I often search the #screenwriting hashtag on twitter for articles and discussion, and this tweet from Jeanne Veillette Bowerman rang true for me. Hearing actors read and perform your words is so important to becoming a better writer!
See more from the thread at
Here’s a good article from ISA Insider, a site I just discovered that has plenty of great screenwriting content. What are some things that will turn off a potential reader of your work? Writer Lee Jessup talks about passive protagonists, lacking character descriptions, over-written action, dialogue that becomes monologue, and other wrong moves.
I recently discovered Vimeo has a blog of how-to articles on filmmaking. Tons of movie making tips there. Here’s an introductory article about formatting for beginning screenwriters.
Check it out at
Sign up for a free Stage 32 account and you’ll have access to the latest in a series of webinars on writing, sponsored by Netflix. The latest on writing Sci-Fi scripts for streaming television is from Mickey Fisher, creator and showrunner (CBS’s EXTANT, NBC’s REVERIE, National Geographic’s MARS).
A recent episode of Scriptnotes featured special guests Leigh Whannell (Saw, Upgrade, Invisible Man) and astrophysicist/science consultant Dr. Erin Macdonald (Star Trek). They looked at cutting edge areas of science to see what the storytelling possibilities could be.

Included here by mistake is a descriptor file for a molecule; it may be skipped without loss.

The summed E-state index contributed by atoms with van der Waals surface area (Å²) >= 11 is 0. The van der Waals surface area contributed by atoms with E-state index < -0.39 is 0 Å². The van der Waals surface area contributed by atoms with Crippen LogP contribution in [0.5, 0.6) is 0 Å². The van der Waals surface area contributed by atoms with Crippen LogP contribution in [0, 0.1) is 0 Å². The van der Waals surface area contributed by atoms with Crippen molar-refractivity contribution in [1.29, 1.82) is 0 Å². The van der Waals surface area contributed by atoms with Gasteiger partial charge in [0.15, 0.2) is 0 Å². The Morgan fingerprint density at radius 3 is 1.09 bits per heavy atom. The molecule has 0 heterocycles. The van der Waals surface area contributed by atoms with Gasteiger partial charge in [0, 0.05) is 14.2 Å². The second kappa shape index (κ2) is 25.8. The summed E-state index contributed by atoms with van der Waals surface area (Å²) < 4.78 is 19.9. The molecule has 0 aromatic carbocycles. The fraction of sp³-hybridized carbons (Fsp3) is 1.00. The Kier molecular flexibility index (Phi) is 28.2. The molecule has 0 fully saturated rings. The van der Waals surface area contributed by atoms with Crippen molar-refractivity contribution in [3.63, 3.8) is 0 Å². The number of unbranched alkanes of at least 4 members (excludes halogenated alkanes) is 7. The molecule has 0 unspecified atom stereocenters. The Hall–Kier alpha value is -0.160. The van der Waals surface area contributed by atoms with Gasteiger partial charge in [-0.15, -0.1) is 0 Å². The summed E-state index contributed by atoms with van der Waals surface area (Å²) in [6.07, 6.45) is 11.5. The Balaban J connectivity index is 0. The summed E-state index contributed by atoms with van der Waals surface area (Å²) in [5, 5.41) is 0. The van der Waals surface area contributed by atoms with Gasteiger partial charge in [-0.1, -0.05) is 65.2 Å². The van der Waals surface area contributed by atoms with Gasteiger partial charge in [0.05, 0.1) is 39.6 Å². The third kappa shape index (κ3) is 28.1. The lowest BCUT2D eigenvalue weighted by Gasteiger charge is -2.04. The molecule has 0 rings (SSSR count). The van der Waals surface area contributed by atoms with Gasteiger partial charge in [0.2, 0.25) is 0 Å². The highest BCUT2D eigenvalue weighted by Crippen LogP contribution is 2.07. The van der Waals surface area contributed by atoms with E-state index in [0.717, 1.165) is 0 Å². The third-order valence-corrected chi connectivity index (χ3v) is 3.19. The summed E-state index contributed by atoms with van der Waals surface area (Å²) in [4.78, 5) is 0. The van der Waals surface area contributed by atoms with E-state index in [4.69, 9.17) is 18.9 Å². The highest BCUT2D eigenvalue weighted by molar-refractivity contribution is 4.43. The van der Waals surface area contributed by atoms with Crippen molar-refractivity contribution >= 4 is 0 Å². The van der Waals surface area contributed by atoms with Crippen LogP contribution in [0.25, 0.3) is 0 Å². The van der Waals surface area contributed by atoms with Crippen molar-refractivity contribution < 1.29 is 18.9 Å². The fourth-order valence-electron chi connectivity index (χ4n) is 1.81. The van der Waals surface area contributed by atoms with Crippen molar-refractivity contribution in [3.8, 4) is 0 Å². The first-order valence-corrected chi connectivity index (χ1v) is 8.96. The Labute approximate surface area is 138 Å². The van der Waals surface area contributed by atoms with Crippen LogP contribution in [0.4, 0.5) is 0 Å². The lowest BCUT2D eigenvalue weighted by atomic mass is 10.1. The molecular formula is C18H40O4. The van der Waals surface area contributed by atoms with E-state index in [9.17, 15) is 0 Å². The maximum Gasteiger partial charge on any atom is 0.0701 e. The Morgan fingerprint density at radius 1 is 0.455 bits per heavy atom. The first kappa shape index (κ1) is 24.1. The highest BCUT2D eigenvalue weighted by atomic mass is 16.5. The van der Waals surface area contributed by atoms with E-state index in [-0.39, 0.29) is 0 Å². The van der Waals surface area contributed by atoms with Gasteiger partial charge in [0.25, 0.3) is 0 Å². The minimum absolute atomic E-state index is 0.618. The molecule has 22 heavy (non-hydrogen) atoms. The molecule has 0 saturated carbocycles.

Some great sci-fi brainstorming in this episode!
Check it out at https://johnaugust.com/2022/science-movies
We’ve talked before about the excellent video lectures from screenwriter Michael Arndt. Well, it came to my attention that he now has a Youtube channel. The content there is much the same as was on his website, but some of his longer lectures are broken down into smaller chunks.
Also, there’s one I don’t remember seeing before, specifically about what he learned in writing Toy Story 3 with the Pixar staff. Arndt does a great job of explaining their process and how it can be applied to live action filmmaking too.
Check it out at: https://youtu.be/FBcwt3QlY_8
I’ve been checking out Stage 32 community posts more often lately, and there’s plenty of filmmakers talking about screenwriting there.
Here’s a recent thread about whether to print your screenplays, or leave them as digital PDF files for review.
We get questions often about the best software to write with. Yes, Final Draft is the 800-pound-gorilla of screenwriting, but there are other alternatives. Making PDF files is what’s important! And some software (like Highland and WriterDuet) will import and export Final Draft’s FDX format as well.
My favorite free apps are TRELBY for PC users and HIGHLAND 2 for Mac users. See more options, with links to their sites, at
Check out this free webinar from Stage 32 and Netflix on “Television Pilot Story Structure.” Register today, then login and watch on Dec. 15.